If someone found LOTR daunting, The Silmarillion is about the last book I’d recommend. Why not The Hobbit or - given Lynda’s pretentiousness - his translations of Gawain, Pearl and Sir Orfeo? Or some of his academic works, which would give a far better insight into the novels than a collection of sketches and background material cobbled together by his son (and I say that as a fan!)
I listened to that little scene with my jaw dropped; if she doesn’t like it, she doesn’t have to read it, but in what possible way is The Silmarillion a sensible alternative to offer?
If I was being critical about LOTR I’d pick on Tom Bombadil. But … no way would Lynda watch the films without having read the books first.
And The Silmarillion is an academic’s self-indulgence which was published because the publishers wanted another Tolkien moneyspinner. I wonder if his editor read it?
I can put up with Tom Bombadil because he is essential to the story: the hobbits have gone off on a jolly from Hobbiton, and don’t really believe in the dangers of their undertaking until they encounter first Old Man Willow, who would have been the end of the book if he’d had the chance and they had not been rescued by TB, and then the Barrow-Wights – again, without TB they wouldn’t have survived that bit, and it taught them in a hurry that they were not “on a picnic”, as someone at one point scathingly remarks.
But I think Tolkien ought to have been forcibly restrained from doggerel.
Not so much Tom Bombadil as the doggerel, you’re absolutely right. And Sam liked to sing a bit too. Most irritating in the middle of a riveting narrative.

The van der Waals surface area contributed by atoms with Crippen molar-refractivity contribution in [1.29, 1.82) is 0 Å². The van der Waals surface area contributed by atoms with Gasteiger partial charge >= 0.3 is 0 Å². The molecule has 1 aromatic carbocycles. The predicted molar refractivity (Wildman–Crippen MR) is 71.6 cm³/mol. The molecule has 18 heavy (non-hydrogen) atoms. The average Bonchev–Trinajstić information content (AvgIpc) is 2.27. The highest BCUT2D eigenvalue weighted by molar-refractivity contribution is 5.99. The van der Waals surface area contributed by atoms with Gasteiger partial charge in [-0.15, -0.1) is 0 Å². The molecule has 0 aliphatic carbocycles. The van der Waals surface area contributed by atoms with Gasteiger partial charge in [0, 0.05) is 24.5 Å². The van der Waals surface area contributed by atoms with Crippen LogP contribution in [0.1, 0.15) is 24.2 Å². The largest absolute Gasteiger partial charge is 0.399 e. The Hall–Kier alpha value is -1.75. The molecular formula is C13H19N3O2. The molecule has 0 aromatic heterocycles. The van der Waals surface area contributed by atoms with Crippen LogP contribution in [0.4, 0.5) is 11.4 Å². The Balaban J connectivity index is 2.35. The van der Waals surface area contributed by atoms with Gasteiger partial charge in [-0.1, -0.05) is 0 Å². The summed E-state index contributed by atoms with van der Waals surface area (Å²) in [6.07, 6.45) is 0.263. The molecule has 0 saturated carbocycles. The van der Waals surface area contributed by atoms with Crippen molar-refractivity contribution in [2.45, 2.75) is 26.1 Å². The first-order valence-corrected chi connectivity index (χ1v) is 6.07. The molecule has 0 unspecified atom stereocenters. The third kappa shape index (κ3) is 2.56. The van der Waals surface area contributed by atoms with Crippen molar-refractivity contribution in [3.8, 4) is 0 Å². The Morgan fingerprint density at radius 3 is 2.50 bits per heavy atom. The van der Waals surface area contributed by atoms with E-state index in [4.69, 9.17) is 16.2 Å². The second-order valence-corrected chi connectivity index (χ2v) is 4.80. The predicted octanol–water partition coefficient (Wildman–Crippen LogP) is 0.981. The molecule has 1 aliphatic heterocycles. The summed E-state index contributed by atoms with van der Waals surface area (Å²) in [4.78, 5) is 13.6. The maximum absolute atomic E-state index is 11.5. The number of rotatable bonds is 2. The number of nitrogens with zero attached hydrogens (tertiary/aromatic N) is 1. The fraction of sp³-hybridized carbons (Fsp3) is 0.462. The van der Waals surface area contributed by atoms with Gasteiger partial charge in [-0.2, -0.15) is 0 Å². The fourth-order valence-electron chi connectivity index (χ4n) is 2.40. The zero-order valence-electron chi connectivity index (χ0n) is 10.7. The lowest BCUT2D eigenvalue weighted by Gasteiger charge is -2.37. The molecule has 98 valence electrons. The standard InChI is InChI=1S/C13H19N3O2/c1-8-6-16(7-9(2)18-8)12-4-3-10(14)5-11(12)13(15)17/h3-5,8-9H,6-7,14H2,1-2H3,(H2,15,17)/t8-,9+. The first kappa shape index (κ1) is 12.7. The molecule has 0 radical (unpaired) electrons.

Oh, quite a bit TB himself too, leaving the doggerel aside.
I can understand why the films left him out. Like Father Christmas in Narnia, or Beorn in The Hobbit, he simply doesn’t fit. It’s as if these adult men who came through the first war felt they had to include something folksy for the kiddies, for some reason.
Tom Bombadil is very clearly from a different story. It’s even explicit in the text:
“Tom was here before the river and the trees; Tom remembers the first raindrop and the first acorn. He made paths before the Big People, and saw the little People arriving. He was here before the Kings and the graves and the Barrow-wights. When the Elves passed westward, Tom was here already, before the seas were bent.”
From Tolkien’s point of view that was a crucial part of the layering of story on story, but if you’re just trying to tell a single layer of story (which is all there’s usually room for in a film) he doesn’t fit.
I never understood why those blessed eagles couldn’t have flown Bilbo to the mountain directly and let him drop the ring into the Crack of Doom straight away. It would have saved a lot of stress.
Spoiler Alert 🕩🕪
The Nazgul would have got 'em, Armer’s, that’s why.
Except that they didn’t get the Beasts until after the Fellowship left Rivendell.
In which case we’ve all gone to a lot of unnecessary trouble and effort hefting all those pages about.
Possibly the eagles were busy during the pre-Rivendell phase, doing Eagly Stuff
“You what? A hobbit? Do you know how much those beggars weigh? Starve 'em down a bit and I might be up for a short lift…”
Just a thought … Why didn’t Gandalf give the ring to an eagle rather than gather the Fellowship together ? Any risk assessment would opt for the eagle solution.
An eagle might have wanted to use the ring for itself. It had to be a lowly hobbit what knew its place in the grand scheme of things and didn’t have ambitions to rule the world. Though both Frodo and Sam were tempted as they got closer to the Cracks of Doom.
I loved Elrond’s speech in the film (can’t remember if it was verbatim from the book) about hobbits being unaware of what they were getting into and that if they knew they would be too afraid to go. I thought ‘thanks a lot, Elrond, that puts a real damper on the mission’.
“I shall remake the world, with lots more mountains, and millions upon millions of small crunchy squeaky things.”
Yeah but, Elrond was fit wasn’t he As I recall the conference at Rivendell was bloody overlong and boring. If only he’d had a decent editor.
Maybe not one prepared by an eagle?
On which point…
So, because they were a bit dim then !!
Eddie Grundie could’da done it.